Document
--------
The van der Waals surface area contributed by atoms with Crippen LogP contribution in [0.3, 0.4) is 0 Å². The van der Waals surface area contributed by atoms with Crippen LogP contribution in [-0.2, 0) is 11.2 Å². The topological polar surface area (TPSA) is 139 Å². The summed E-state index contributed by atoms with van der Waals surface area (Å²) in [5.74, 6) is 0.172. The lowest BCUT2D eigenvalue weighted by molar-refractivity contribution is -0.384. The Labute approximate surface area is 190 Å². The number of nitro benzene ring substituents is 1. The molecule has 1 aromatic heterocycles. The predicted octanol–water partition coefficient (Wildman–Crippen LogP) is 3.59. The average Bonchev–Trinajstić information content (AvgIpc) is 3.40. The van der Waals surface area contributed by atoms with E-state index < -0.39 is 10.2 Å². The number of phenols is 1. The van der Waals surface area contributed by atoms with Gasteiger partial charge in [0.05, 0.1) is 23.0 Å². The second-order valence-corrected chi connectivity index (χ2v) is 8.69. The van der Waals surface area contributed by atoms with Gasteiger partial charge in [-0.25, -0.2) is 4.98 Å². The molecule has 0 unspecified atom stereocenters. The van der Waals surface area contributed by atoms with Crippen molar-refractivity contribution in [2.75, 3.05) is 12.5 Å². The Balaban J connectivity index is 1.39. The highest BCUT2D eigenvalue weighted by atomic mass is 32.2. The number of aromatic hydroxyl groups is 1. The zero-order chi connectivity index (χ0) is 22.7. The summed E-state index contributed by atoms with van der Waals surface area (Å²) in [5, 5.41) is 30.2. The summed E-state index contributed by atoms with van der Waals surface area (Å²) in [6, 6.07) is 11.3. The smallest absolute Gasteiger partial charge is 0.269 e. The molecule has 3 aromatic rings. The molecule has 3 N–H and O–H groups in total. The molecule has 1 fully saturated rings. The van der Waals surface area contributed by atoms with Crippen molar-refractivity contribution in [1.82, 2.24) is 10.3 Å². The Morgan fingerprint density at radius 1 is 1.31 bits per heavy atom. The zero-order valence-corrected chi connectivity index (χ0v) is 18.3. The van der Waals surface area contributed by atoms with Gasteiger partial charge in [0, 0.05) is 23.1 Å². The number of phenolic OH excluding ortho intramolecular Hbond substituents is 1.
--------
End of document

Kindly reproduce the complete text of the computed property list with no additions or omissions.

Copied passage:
The van der Waals surface area contributed by atoms with Crippen LogP contribution in [0.3, 0.4) is 0 Å². The van der Waals surface area contributed by atoms with Crippen LogP contribution in [-0.2, 0) is 11.2 Å². The topological polar surface area (TPSA) is 139 Å². The summed E-state index contributed by atoms with van der Waals surface area (Å²) in [5.74, 6) is 0.172. The lowest BCUT2D eigenvalue weighted by molar-refractivity contribution is -0.384. The Labute approximate surface area is 190 Å². The number of nitro benzene ring substituents is 1. The molecule has 1 aromatic heterocycles. The predicted octanol–water partition coefficient (Wildman–Crippen LogP) is 3.59. The average Bonchev–Trinajstić information content (AvgIpc) is 3.40. The van der Waals surface area contributed by atoms with E-state index < -0.39 is 10.2 Å². The number of phenols is 1. The van der Waals surface area contributed by atoms with Gasteiger partial charge in [0.05, 0.1) is 23.0 Å². The second-order valence-corrected chi connectivity index (χ2v) is 8.69. The van der Waals surface area contributed by atoms with Gasteiger partial charge in [-0.25, -0.2) is 4.98 Å². The molecule has 0 unspecified atom stereocenters. The van der Waals surface area contributed by atoms with Crippen molar-refractivity contribution in [2.75, 3.05) is 12.5 Å². The Balaban J connectivity index is 1.39. The highest BCUT2D eigenvalue weighted by atomic mass is 32.2. The number of aromatic hydroxyl groups is 1. The zero-order chi connectivity index (χ0) is 22.7. The summed E-state index contributed by atoms with van der Waals surface area (Å²) in [5, 5.41) is 30.2. The summed E-state index contributed by atoms with van der Waals surface area (Å²) in [6, 6.07) is 11.3. The smallest absolute Gasteiger partial charge is 0.269 e. The molecule has 3 aromatic rings. The molecule has 3 N–H and O–H groups in total. The molecule has 1 fully saturated rings. The van der Waals surface area contributed by atoms with Crippen molar-refractivity contribution in [1.82, 2.24) is 10.3 Å². The Morgan fingerprint density at radius 1 is 1.31 bits per heavy atom. The zero-order valence-corrected chi connectivity index (χ0v) is 18.3. The van der Waals surface area contributed by atoms with Gasteiger partial charge in [0, 0.05) is 23.1 Å². The number of phenolic OH excluding ortho intramolecular Hbond substituents is 1.